Scrappy company leapfrogs the pack with functioning robot taxis

The hectic streets of China demand a special kind of driving intelligence. Will this upstart company pass the bar in safety?

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A company founded by a Princeton educator known affectionately as Professor X is rolling out the first fully-autonomous robotaxi for the Asian market. Currently, only Waymo has an L4 autonomous taxi service up and running in its Phoenix testbed.

AutoX, which was founded by a young Princeton Professor named Jianxiong Xiao, similarly shocked the industry in 2018 when it announced it would begin delivering groceries via its L4 autonomous vehicles, which were modified production vehicles, in San Jose, making it first to market in autonomous grocery delivery by many evaluations.

AutoX is a rare company that bootstrapped through its early years, making it an outlier in an ecosystem dominated by the likes of Uber, Intel, and Google. Jianxiong started his company with modest seed funding after moving his family from Princeton, NJ, to Silicon Valley in 2016. His value proposition was that an evolving hardware stack that in early days consisted of nothing more visible spectrum cameras paired with the right AI would be enough for safe L4 autonomous driving. His company has operated in stealth for most of its tenure, although a California DMV filing to test self-driving vehicles put him on the industry's radar.

Recently, AutoX announced a partnership with Fiat Chrysler (FCAU) to start rolling out the first "Hardware Ready" robotaxi for the Asia market, which will make it the first robotaxi in Asia to go beyond testing with humans as backup drivers and is capable of supporting a completely driverless taxi service in Asia's notoriously hectic driving conditions.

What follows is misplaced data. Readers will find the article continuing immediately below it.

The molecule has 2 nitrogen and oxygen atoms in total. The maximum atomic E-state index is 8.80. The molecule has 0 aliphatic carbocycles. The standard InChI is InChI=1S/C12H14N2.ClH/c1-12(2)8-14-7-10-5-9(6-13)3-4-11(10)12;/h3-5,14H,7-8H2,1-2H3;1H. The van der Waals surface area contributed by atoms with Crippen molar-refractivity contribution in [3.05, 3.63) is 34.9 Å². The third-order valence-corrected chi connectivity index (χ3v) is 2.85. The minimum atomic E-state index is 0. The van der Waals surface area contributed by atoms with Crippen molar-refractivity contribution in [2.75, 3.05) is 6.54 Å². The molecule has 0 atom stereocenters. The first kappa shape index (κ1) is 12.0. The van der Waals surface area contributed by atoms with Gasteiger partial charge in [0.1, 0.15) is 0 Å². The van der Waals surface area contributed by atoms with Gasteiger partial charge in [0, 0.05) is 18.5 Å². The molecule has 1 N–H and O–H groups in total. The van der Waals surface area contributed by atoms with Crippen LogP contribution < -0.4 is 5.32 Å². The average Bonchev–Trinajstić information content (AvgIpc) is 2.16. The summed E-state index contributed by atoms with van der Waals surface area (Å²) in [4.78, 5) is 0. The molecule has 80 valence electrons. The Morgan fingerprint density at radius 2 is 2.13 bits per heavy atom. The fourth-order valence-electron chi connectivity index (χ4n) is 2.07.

The company is using a Chrysler Pacifica with an integrated array of advanced sensors in a custom rooftop built onto the vehicle. AutoX's Pacific has 360 degrees of solid state lidar sensors, along with numerous high-definition cameras, blind spot lidar sensors, and radar, showing how far AutoX has come from its first camera-only concepts and highlighting how far prices for sensors have fallen thanks to the race to be among first on the road with self-driving technology.

The Pacific utilizes solid-state lidar, which avoids the complicated mechanical systems of rotating lidar. Robosense and DJI are the hardware providers for AutoX's laser configuration. Robosense is a leading Lidar producer, which produces the automotive grade MEMS-based Lidar M1. DJI is a world-leading manufacturer of commercial unmanned aerial vehicles but has expanded to the lidar market. 

Beginning in early 2020, AutoX will deploy a fleet of the robotaxis on public streets in China. Passengers will hail the taxis using WeChat and other popular apps.